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U.S. Jobless Claims Decline, Remaining Close to 52-Year Low

U.S. Jobless Claims Decline, Remaining Close to 52-Year Low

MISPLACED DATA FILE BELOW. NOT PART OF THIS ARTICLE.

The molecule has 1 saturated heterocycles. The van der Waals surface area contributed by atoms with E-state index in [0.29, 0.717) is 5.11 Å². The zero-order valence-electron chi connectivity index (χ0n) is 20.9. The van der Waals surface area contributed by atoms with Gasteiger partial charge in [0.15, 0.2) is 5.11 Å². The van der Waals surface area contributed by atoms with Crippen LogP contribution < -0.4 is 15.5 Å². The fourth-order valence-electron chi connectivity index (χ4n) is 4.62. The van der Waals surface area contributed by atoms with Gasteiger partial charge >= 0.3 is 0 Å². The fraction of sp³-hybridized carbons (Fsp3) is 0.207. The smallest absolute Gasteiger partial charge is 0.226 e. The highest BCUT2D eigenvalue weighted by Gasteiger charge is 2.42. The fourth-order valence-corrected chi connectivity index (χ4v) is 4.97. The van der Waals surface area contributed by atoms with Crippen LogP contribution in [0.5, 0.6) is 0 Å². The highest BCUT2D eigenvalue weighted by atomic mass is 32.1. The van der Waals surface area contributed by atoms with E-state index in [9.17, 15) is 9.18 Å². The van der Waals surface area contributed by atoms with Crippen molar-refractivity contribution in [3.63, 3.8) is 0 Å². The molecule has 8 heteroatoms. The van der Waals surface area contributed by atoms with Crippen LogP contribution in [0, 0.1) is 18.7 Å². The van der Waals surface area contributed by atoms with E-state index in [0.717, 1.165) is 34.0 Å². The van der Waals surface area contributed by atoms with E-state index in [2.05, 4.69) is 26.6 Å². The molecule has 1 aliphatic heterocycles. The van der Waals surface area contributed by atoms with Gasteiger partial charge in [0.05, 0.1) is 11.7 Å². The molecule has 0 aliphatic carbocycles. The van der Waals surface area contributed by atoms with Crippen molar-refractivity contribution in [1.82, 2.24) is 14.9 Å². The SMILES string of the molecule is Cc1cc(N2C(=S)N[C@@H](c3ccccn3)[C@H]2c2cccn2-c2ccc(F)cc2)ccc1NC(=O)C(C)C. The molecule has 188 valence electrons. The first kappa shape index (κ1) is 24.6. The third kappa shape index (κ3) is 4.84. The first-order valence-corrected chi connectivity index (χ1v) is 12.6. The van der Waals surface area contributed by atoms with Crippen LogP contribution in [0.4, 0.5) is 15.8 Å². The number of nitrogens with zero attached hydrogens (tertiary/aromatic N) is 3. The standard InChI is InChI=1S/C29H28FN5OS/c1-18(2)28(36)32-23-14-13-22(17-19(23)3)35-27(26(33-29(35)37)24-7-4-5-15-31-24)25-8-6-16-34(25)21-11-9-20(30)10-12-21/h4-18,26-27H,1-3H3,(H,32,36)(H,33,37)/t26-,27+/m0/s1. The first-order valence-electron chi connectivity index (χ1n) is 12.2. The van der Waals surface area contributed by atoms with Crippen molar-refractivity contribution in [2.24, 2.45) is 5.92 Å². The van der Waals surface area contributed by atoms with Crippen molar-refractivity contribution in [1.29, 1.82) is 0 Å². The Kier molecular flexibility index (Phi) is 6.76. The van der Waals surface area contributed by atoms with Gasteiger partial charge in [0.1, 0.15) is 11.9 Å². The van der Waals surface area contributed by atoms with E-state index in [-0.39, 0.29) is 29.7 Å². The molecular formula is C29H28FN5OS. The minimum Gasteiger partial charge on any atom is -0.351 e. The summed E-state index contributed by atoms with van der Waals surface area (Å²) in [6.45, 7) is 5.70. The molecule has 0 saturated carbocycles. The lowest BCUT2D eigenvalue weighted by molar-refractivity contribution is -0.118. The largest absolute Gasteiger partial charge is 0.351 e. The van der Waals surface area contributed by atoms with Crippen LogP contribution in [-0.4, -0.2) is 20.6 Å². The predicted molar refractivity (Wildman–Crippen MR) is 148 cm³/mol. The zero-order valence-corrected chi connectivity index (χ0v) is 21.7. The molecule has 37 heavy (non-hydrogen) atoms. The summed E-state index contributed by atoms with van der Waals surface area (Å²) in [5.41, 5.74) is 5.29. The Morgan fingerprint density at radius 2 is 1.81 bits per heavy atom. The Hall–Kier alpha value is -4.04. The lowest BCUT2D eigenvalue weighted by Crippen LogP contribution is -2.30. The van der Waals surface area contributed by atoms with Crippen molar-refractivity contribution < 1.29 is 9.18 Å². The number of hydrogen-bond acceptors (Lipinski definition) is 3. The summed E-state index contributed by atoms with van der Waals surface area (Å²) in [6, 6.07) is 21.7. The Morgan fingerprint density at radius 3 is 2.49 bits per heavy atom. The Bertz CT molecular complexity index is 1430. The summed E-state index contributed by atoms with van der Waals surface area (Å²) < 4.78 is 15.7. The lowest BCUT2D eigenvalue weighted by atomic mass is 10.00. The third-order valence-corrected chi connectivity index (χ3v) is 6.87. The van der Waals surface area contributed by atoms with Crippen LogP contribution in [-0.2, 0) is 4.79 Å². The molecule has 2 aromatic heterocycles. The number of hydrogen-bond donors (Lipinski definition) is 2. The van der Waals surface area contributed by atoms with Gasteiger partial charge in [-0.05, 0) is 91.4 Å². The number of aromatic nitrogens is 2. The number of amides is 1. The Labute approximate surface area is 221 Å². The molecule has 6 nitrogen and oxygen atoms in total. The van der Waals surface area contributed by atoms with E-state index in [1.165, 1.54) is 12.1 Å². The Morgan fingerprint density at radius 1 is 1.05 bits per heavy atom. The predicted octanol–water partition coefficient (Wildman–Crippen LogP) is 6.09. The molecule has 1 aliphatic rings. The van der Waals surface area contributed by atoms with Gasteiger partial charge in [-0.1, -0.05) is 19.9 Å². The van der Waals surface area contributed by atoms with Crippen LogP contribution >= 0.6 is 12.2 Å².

The number of Americans applying for unemployment insurance benefits continues to hover around 200,000 per week, remaining at historically low levels. While this is a reflection of tightening labor market conditions as the economy continues to recover from the COVID-19 recession, that situation might change soon as infections from the Omicron variant have spiked since the last reporting period. In the week-ending December 25, unemployment claims totaled a seasonally adjusted 198,000, according to the most recent data from the U.S. Department of Labor. That was a decrease of 8,000 from the previous week’s revised level of 206,000 and very close to the 52-year low of 188,000 initial claims that were filed in early December. Initial claims, a proxy for layoffs, peaked at more than 6.1 million at the onset of the pandemic and have been gradually trending down since then. The most recent filings were lower than the 205,000 to 208,000 initial claims economists were projecting and were below the average of around 218,000 claims filed per week in 2019, prior to the pandemic. The four-week average, which smooths out changes from week to week, dropped by roughly 7,000 last week to just above 199,000, the lowest level since October 1969. Thus far during the pandemic, more than 92.5 million initial unemployment insurance claims have been filed in the U.S.